The Social Housing Decarbonisation Fund has received an £800m boost as part of £3.9bn in funding for decarbonising heat and buildings from 2022 to 2025.

The government has announced plans to drive down the cost of low carbon heating technologies, in a raft of measures aimed at decarbonising the country.

Through its Heat and Buildings Strategy, the government hopes to incentivise people to invest in cleaner systems, such as heat pumps, by offering grants towards installations.

The government says its steps will “significantly reduce the UK’s dependency on fossil fuels and exposure to global price spikes” and support up to 240,000 jobs by 2035.

From April 2022, homeowners will be offered grants of £5,000 to install more efficient heating systems, through a new £450 million three-year boiler upgrade scheme.

The government claims that those who sign up to the scheme will pay a similar amount as if they were installing a traditional gas boiler.

Heat in buildings is one of the largest sources of UK carbon emissions, accounting for 21% of the total, so the government says there is an urgent need to deliver a mix of new, low-carbon heating solutions to meet the country’s legally-binding carbon-reduction targets.

The government also says it will work closely with industry to help meet the aim of heat pumps costing the same to buy and run as fossil fuel boilers by 2030, as it aims to hit a new target for all new heating systems installed in UK homes by 2035 to be either using low-carbon technologies, such as electric heat pumps, or supporting new technologies like hydrogen-ready boilers.

No-one will be forced to remove their existing fossil fuel boilers, with this transition of the next 14 years seeing the UK’s households gradually move away from fossil fuel boilers in an affordable, practical and fair way, enabling homeowners to easily make these green choices when the time comes to replace their old boiler.

Prime Minister Boris Johnson said: “As we clean up the way we heat our homes over the next decade, we are backing our brilliant innovators to make clean technology like heat pumps as cheap to buy and run as gas boilers – supporting thousands of green jobs.

“Our new grants will help homeowners make the switch sooner, without costing them extra, so that going green is the better choice when their boiler needs an upgrade.”

Business and Energy Secretary Kwasi Kwarteng said: “Recent volatile global gas prices have highlighted the need to double down on our efforts to reduce Britain’s reliance on fossil fuels and move away from gas boilers over the coming decade to protect consumers in long term.

“As the technology improves and costs plummet over the next decade, we expect low carbon heating systems will become the obvious, affordable choice for consumers. Through our new grant scheme, we will ensure people are able to choose a more efficient alternative in the meantime.”

Responding to recent volatile gas prices across the world, the government says the UK must now build “a secure, home-grown energy sector which supports households to reduce their reliance on fossils fuels such as using gas boilers, while protecting consumers and businesses from unforeseen price spikes”.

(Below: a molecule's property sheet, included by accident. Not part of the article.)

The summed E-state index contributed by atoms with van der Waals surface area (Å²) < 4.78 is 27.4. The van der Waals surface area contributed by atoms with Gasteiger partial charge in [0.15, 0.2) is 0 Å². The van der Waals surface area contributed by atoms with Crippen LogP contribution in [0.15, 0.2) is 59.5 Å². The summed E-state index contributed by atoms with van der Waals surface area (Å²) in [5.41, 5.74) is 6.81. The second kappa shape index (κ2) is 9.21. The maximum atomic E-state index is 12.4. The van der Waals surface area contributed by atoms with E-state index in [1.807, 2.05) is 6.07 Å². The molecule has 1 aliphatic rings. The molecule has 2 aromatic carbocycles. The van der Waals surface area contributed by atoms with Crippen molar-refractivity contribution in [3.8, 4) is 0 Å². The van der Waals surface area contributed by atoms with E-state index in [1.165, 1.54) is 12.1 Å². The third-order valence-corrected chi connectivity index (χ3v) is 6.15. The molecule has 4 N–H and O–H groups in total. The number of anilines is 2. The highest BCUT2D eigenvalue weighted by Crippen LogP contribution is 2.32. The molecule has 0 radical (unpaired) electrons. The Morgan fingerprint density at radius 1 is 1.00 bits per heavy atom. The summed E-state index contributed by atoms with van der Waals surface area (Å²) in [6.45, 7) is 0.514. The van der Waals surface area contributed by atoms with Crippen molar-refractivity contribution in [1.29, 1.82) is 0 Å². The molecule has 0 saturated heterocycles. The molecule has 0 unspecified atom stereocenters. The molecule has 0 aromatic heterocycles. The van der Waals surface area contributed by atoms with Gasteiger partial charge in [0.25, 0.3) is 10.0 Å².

According to the government, industry leaders expect that electric heat pumps will match the price of gas boilers to buy and run.

And to ensure that electric heat pumps will be no more expensive to run than gas boilers, ministers want to reduce the price of electricity over the next decade by shifting levies away from electricity to gas. A call for evidence is expected to be published with decisions made in 2022.

Additionally, the government has announced the Heat Pump Ready programme – a £60m scheme aimed at growing the electric heat pump market and expanding British manufacturing. The scheme will provide funding to drive technological innovation which will make the systems smaller, easier to install, and cheaper to run over the coming years.

Brian Berry, Chief Executive of the Federation of Master Builders, said: “Today’s Heat and Buildings Strategy needs to set out a bold and long-term plan of action to tackle the impact of our homes on the climate. Unfortunately, it is not looking encouraging. Grants for heat pumps is a step in the right direction so we begin to reduce our reliance on polluting and volatile fossil fuels, but incentives are also needed to make our existing homes better insulated.

“The government appears to be only listening to one half of the story. If there is no detail in the Strategy on how we can address the megatonnes of carbon lost through the leaky walls and roofs of our homes, it will have failed and the benefits of installing heat pumps risk being lost.

“Without a long-term national retrofit strategy, including a proper skills plan and communications campaign, regular consumers won’t know what action they need to take, nor feel it’s within their grasp; and industry won’t take the long-term investment decisions needed to be ready to deliver. I can only hope that the chancellor will use next week’s Budget to address some of these gaps.”